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The Most Successful Submarine Commander Ever Was Captured by the Japanese

The only thing that could stop RADM Richard O’Kane was his own faulty torpedo.

photograph of O'Kane speaking with his commanding officer on the bridge of the USS Wahoo
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  • O'Kane (left) and his commanding officer, Dudley Morton, on the bridge of the USS Wahoo, c. February 1943.Photo Credit: Wikipedia

When Rear Adm. Richard O’Kane retired from the Navy in 1957, he was (and still is) the most successful American submarine commander, ever. A graduate of the U.S. Naval Academy, he spent his entire wartime career sinking enemy ships. By the end of the war, he would receive three Navy Crosses, three Silver Stars and the Medal of Honor. The only thing that could stop him was his own faulty torpedo.

O’Kane started his career on surface ships, but qualified for submarine duty in 1938, and it’s a good thing, too. His skill in the “silent service” would help the United States win the war in the Pacific Theater. After the U.S. entered World War II, he joined the crew of the USS Wahoo, a legendary submarine in its own right. There, he learned everything he needed to know about captaining a sub from an equal submariner legend, Lt. Cmdr. Dudley Morton. 

On his five patrols with the Wahoo, the boat wreaked havoc on Japanese shipping and naval movements. In July 1943, O’Kane was promoted and given command of the USS Tang, the sub that would propel him into U.S. Navy legend. In command of his own crew, he drilled them relentlessly in acquiring the range of targets swiftly and accurately. It would come in handy in combat. 

In Tang’s five patrols, O’Kane and crew would sink 33 ships for almost 118,000 tons of shipping, making it the most successful submarine of the war. The first patrol sank three freighters in a daring nighttime surface attack, evaded the enemy and then followed the remaining ships until morning, when it hit them again from below the surface. In evading after the second strike, Tang had to dive below its maximum depth. Its second patrol saw the rescue of 22 downed airmen, earning the boat a Presidential Unit Citation.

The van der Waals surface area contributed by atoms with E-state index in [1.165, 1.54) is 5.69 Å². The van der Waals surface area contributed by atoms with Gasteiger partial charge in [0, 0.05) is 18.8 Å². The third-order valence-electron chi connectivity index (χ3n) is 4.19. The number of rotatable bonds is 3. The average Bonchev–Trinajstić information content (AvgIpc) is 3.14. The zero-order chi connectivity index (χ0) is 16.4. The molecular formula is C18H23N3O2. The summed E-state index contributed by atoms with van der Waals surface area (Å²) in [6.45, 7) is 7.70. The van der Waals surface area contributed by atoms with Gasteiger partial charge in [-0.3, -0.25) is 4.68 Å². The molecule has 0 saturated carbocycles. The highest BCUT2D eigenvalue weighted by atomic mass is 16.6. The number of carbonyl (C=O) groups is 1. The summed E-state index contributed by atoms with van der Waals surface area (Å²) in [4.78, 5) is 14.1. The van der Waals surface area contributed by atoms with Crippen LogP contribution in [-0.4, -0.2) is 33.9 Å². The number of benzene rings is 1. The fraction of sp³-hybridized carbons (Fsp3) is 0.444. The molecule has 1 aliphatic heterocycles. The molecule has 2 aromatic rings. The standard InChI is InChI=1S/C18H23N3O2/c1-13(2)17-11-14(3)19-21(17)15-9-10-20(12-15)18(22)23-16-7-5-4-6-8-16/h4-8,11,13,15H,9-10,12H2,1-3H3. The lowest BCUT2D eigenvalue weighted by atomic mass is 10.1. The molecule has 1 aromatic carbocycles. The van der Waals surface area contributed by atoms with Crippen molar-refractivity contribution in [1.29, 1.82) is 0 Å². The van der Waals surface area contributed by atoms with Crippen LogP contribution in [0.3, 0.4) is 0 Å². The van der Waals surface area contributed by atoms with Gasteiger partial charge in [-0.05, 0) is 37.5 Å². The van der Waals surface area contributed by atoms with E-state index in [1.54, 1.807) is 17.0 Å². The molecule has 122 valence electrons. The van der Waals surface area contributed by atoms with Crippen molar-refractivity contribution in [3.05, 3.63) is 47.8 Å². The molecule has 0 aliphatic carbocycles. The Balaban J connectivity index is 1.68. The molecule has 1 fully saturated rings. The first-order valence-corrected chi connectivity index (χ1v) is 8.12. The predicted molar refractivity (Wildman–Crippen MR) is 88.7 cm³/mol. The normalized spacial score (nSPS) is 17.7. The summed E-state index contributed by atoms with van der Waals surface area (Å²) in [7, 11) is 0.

Its third patrol sank more enemy ships than any other single patrol of the war, beating the previous record, which happened to belong to the USS Wahoo, where O’Kane was the Executive Officer. Its fourth patrol took the Tang to the Japanese home waters, where in little more than a month, it expended all its torpedoes sinking freighters, tankers, and patrol boats before returning to Pearl Harbor.

USS Tang’s fifth and last patrol sent it to the Formosa Strait, near modern-day Taiwan. After its departure, however, no one heard from Tang again. The only reason we know what happened to it is thanks to the very few survivors. In October 1944, Tang attacked a large convoy of Japanese freighters, transports, and escort ships. Expending nearly all its torpedoes, it sank two large freighters in the convoy. 

As it fired its final Mark-18 torpedo from its aft tubes, the shot curved as the submarine fishtailed to avoid the torpedo’s return. The move failed and Tang was hit in its aft torpedo room by its own shot. The explosion racked the boat, and the sub began to sink. The bridge crew escaped by swimming to the surface; others used the forward escape trunk. 78 crew members were killed. 

O’Kane and eight others escaped only to be “rescued” by a Japanese frigate, one of the ships the crew had been targeting the night before. The Japanese sailors beat the Americans mercilessly before sending them all, including O’Kane, to a prisoner of war camp near Yokohama. He would spend the remainder of the war imprisoned there. 

The Tang was lost, but its commander would survive the war and continue his Navy service until 1957. He died in 1994, but to honor his memory, the oldest fast attack submarine in the U.S. Navy carries his personal cribbage board. It’s currently aboard the Los Angeles-class submarine USS Chicago.